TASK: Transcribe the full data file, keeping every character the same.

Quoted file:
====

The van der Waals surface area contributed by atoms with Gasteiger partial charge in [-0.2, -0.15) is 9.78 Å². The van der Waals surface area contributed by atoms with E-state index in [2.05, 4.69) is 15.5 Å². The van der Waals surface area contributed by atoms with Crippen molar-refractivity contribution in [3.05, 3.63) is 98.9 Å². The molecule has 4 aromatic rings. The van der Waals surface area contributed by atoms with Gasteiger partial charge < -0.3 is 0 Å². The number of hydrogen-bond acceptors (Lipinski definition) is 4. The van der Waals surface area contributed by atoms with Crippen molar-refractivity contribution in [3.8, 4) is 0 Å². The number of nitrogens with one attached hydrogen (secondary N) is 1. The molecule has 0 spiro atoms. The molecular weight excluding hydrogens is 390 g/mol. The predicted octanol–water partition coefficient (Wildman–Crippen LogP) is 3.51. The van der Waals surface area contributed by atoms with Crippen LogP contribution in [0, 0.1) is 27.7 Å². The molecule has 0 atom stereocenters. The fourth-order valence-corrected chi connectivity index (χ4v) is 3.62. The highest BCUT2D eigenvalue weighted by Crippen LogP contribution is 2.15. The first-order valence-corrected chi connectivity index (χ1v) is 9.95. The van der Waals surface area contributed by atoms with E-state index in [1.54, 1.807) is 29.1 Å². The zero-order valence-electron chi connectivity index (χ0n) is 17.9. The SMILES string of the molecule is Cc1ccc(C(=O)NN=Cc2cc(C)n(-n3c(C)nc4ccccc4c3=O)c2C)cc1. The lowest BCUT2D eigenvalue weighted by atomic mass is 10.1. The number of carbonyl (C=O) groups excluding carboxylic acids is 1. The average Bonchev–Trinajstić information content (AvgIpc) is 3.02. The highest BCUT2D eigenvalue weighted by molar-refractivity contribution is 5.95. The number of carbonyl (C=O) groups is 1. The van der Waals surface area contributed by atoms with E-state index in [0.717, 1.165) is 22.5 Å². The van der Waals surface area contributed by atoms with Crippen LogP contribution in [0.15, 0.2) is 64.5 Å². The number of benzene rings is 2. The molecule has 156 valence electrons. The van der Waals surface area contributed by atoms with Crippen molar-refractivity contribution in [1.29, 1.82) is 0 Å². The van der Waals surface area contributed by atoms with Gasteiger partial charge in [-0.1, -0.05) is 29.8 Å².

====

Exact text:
The van der Waals surface area contributed by atoms with Gasteiger partial charge in [-0.2, -0.15) is 9.78 Å². The van der Waals surface area contributed by atoms with E-state index in [2.05, 4.69) is 15.5 Å². The van der Waals surface area contributed by atoms with Crippen molar-refractivity contribution in [3.05, 3.63) is 98.9 Å². The molecule has 4 aromatic rings. The van der Waals surface area contributed by atoms with Gasteiger partial charge < -0.3 is 0 Å². The number of hydrogen-bond acceptors (Lipinski definition) is 4. The van der Waals surface area contributed by atoms with Crippen molar-refractivity contribution in [3.8, 4) is 0 Å². The number of nitrogens with one attached hydrogen (secondary N) is 1. The molecule has 0 spiro atoms. The molecular weight excluding hydrogens is 390 g/mol. The predicted octanol–water partition coefficient (Wildman–Crippen LogP) is 3.51. The van der Waals surface area contributed by atoms with Crippen LogP contribution in [0, 0.1) is 27.7 Å². The molecule has 0 atom stereocenters. The fourth-order valence-corrected chi connectivity index (χ4v) is 3.62. The highest BCUT2D eigenvalue weighted by Crippen LogP contribution is 2.15. The first-order valence-corrected chi connectivity index (χ1v) is 9.95. The van der Waals surface area contributed by atoms with E-state index in [1.54, 1.807) is 29.1 Å². The zero-order valence-electron chi connectivity index (χ0n) is 17.9. The SMILES string of the molecule is Cc1ccc(C(=O)NN=Cc2cc(C)n(-n3c(C)nc4ccccc4c3=O)c2C)cc1. The lowest BCUT2D eigenvalue weighted by atomic mass is 10.1. The number of carbonyl (C=O) groups excluding carboxylic acids is 1. The average Bonchev–Trinajstić information content (AvgIpc) is 3.02. The highest BCUT2D eigenvalue weighted by molar-refractivity contribution is 5.95. The number of carbonyl (C=O) groups is 1. The van der Waals surface area contributed by atoms with E-state index in [0.717, 1.165) is 22.5 Å². The van der Waals surface area contributed by atoms with Crippen LogP contribution in [0.15, 0.2) is 64.5 Å². The number of benzene rings is 2. The molecule has 156 valence electrons. The van der Waals surface area contributed by atoms with Crippen molar-refractivity contribution in [1.29, 1.82) is 0 Å². The van der Waals surface area contributed by atoms with Gasteiger partial charge in [-0.1, -0.05) is 29.8 Å².